Written by Robin Marty for RH Reality Check. This diary is cross-posted; commenters wishing to engage directly with the author should do so at the original post.
When Idaho Senator Chuck Winder proposed a bill that would force every woman to undergo a mandatory ultrasound prior to an abortion, he admitted two things: he had no idea exactly what sort of ultrasound he was mandating, and he had no idea how women would pay for them.
Neither issue has been cleared up in the final bill, but that hasn't stopped it from passing through committee on a 7-2 vote, or being sent to the senate where it is expected to be voted on as early as Monday, March 19th (today).
Citizens rallied against the passage of the bill as it was heard in the judiciary committee. One woman brought a petition signed by 4000 voters
demanding that the law not pass.
Even the judiciary committee itself was divided. In testimony against the bill, expert witnesses underscored the problem with the government mandating an unnecessary medical procedure, pointed out that the cost of the unnecessary procedure would prove prohibitive to many women, and questioned the constitutionality of the bill. Experts also criticized the fact that in order to obtain a "free" ultrasound a woman would have to visit a crisis pregnancy center, the raison d'etre of which is to do anything--including lying to women--to talk them out of an abortion, but that ultrasounds performed in these centers wouldn't meet the legal requirement anyway.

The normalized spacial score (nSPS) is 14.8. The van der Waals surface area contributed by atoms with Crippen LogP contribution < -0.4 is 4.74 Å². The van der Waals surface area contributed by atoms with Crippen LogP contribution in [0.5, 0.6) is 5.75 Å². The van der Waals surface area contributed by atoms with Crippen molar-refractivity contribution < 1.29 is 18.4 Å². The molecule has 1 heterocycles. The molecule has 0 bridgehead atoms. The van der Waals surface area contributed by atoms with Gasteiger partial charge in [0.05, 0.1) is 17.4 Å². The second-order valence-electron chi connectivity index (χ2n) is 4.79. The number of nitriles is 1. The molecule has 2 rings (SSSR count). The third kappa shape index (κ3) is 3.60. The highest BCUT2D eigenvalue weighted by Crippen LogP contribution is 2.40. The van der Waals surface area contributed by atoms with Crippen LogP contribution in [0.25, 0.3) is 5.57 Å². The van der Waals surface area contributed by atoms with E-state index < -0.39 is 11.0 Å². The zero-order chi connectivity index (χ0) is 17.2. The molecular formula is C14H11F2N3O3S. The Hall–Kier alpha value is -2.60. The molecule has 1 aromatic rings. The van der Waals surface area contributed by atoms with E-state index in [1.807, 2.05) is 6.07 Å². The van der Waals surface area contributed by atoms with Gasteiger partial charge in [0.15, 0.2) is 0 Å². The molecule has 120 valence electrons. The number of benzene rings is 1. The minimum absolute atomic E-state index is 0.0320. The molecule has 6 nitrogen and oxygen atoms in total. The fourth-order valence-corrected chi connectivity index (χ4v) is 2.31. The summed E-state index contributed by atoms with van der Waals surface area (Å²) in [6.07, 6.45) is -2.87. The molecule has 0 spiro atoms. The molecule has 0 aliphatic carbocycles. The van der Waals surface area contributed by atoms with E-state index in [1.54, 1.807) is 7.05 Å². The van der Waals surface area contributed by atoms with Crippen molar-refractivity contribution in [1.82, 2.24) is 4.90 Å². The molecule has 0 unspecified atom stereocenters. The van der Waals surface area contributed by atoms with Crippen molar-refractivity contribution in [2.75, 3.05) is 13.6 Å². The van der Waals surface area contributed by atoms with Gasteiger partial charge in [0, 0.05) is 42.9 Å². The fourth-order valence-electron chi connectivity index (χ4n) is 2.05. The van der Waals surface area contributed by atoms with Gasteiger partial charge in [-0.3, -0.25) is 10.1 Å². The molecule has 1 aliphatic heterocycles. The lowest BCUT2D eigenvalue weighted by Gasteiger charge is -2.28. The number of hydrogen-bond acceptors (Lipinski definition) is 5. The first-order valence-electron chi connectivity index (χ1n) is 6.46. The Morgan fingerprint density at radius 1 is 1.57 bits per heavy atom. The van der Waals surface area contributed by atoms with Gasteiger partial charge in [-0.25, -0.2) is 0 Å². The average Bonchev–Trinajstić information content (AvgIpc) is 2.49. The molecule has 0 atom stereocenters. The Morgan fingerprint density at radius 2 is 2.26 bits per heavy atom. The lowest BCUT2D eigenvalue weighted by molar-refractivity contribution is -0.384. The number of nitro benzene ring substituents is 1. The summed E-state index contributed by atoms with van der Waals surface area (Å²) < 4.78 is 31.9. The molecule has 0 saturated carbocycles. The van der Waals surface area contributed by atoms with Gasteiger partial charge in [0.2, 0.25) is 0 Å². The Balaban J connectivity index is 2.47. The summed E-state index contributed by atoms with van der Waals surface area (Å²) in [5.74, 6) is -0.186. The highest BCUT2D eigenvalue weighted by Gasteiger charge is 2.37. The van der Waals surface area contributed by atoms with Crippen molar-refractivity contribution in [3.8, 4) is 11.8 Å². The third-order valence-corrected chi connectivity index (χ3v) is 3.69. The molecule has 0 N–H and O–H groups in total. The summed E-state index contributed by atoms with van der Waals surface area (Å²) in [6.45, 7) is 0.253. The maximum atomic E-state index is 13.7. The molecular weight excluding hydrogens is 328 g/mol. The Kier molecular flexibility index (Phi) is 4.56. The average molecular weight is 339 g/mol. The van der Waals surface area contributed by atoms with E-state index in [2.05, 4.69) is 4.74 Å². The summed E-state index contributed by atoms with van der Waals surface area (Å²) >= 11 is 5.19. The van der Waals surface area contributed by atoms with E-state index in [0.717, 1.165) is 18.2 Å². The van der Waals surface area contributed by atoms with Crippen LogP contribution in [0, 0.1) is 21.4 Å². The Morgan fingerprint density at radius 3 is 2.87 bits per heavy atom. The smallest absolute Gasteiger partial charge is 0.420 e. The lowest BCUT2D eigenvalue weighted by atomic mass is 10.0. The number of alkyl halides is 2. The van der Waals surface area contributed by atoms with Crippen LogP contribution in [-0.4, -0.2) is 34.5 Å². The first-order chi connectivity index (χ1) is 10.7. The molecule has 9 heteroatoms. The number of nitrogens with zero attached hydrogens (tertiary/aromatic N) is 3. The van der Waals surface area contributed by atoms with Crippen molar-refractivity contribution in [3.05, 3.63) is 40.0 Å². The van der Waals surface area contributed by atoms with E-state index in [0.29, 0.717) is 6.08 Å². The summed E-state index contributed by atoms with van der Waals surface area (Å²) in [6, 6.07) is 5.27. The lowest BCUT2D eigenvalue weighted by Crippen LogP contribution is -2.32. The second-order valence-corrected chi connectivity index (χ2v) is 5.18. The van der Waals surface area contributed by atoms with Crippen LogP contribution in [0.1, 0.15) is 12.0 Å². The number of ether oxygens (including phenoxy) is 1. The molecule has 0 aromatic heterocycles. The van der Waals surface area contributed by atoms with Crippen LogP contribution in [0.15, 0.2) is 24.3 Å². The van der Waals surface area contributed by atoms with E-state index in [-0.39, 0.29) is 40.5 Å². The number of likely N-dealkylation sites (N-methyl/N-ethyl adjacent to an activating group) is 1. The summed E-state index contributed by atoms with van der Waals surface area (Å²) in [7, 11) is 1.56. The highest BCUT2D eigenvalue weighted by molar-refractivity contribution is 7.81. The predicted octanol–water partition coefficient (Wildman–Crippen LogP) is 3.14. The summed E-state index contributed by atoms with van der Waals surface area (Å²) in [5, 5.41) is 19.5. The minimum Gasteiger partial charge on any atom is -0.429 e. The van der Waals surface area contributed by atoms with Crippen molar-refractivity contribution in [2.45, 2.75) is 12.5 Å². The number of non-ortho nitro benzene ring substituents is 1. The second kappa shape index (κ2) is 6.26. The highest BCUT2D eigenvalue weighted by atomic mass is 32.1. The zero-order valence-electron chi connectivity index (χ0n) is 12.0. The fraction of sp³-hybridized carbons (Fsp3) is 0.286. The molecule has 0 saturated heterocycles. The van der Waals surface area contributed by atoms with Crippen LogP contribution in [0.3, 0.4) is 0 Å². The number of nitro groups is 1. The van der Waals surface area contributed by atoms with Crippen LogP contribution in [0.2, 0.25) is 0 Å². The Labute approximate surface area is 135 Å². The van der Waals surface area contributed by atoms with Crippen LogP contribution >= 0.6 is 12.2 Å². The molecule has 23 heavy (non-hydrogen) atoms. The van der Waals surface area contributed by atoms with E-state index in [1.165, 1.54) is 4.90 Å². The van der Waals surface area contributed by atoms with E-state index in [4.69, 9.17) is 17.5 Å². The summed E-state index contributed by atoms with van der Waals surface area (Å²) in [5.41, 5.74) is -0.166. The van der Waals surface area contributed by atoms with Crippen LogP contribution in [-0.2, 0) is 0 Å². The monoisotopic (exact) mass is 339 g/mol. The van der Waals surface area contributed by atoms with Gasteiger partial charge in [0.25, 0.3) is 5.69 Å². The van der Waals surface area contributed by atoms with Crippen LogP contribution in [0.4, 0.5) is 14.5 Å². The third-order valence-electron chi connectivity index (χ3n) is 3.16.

Republican Senator Patti Ann Lodge highlighted the double standard of Idaho's far right politicians who are fighting federal government health mandates while imposing their own, saying she was "concerned about the state mandating a procedure when we are also fighting against procedures that are placed upon us on the federal level."
But the panel, including Lodge, passed the bill onto the senate, where it was supposed to be heard on Friday but got delayed.
Why the delay?